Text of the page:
A provision in the Consolidated Appropriations Act for 2014 forbids the U.S. Treasury Department and the Bureau of Engraving and Printing from using any 2014 funds to redesign $1 Federal Reserve notes.
Numismatics has a brief, cameo role in the 1,582-page 2014 Omnibus Appropriations Bill.
Three provisions in the massive federal spending bill forbid the redesign of the $1 Federal Reserve note; construction of a U.S. Mint museum; and the consolidation of the Mint and the Bureau of Engraving and Printing.
The massive Omnibus Appropriations Bill will fund federal agencies through Sept. 30, 2014, the end of Fiscal Year 2014.
On Jan. 14 the House approved the bill and the Senate followed with its approval on Jan. 16. The bill, also known as the Consolidated Appropriations Act, was signed into law by President Barack Obama on Jan. 17.
All three provisions are included in sections of Title 1, Division E, of the Financial Services and General Government Appropriations Act 2014, which funds the U.S. Treasury Department.
$1 FRN redesign
Section 113 states the Treasury Department and the BEP cannot use any 2014 appropriations “to redesign the $1 Federal Reserve note.”
Several bills are pending in the 113th Congress urging greater circulation of the Presidential, Sacagawea and Native American dollar coins. Other legislation seeks improvements to the operation of the Federal Reserve System while another bill seeks the abolition of the system entirely. None of these bills specifically seeks redesign of the $1 FRN.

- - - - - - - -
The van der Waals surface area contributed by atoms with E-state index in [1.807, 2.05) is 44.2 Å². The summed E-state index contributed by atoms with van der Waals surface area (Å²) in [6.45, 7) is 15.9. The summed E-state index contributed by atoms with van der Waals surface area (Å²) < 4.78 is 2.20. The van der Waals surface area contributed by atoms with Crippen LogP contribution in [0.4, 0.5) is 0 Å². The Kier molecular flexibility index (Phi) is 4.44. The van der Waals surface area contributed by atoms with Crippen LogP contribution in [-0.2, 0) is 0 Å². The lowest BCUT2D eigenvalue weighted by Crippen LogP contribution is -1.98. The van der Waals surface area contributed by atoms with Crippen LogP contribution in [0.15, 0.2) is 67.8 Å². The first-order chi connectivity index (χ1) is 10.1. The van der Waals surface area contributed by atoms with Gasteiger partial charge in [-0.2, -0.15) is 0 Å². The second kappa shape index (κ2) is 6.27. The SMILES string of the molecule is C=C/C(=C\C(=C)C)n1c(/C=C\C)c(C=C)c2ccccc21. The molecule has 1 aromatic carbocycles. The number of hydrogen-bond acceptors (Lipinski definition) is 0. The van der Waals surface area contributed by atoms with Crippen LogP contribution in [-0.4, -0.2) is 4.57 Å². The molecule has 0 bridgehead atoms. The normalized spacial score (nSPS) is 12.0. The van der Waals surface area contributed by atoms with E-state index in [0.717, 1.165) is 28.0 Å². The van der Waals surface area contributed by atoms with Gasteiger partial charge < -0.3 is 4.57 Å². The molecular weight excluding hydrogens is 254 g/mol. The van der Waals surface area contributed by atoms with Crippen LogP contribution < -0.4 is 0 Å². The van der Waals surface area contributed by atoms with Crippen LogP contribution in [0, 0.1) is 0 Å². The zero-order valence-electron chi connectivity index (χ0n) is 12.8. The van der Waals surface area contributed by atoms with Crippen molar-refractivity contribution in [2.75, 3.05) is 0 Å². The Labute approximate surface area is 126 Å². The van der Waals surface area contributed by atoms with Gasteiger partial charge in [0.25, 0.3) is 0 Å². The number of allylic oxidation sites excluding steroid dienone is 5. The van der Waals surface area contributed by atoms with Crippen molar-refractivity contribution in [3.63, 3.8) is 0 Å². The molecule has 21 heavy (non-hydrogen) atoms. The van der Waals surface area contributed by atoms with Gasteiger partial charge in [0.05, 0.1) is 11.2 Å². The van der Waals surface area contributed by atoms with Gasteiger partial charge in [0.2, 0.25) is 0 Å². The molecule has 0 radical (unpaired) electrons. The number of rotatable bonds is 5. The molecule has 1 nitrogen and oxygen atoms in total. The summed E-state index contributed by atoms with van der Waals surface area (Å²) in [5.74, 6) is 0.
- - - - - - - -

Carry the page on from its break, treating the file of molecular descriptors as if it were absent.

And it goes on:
Treasury and BEP officials continue to say they have no plans to redesign either the $1 or $2 FRN, though all other denominations from $5 to $100 have undergone extension redesign since the first redesign of the $100 FRN in 1996.
Section 115 covers the provision prohibiting the construction or operation of any Mint museum “without the explicit approval of the Committees on Appropriations of the House of Representatives and the Senate, the House Committee on Financial Services, and the Senate Committee on Banking, Housing and Urban Affairs.”
The Mint does not have any plans to build a museum, according to Tom Jurkowsky, director of the U.S. Mint’s Office of Corporate Communications.
He said many years ago Mint officials discussed the idea of a museum in the ground floor of the Mint headquarters in Washington, D.C. However, in 2002, Congress barred the Mint from using any appropriated funds to construct or operate any museum without approval from the House and Senate financial committees.
BEP and Mint consolidation
Section 116 states that the Treasury, BEP and the Mint cannot use any 2014 appropriations to “consolidate any or all functions” of the BEP and the Mint “without the approval of the House Committee on Financial Services; the Senate Committee on Banking, Housing and Urban Affairs; and the Committees on Appropriations” of the House and Senate.
Discussions about the Mint and the BEP consolidating operations as a cost-saving measure have been proposed and rejected several times since the mid-1990s.
Jurkowsky and a BEP spokeswoman both confirmed there are no current plans to consolidate.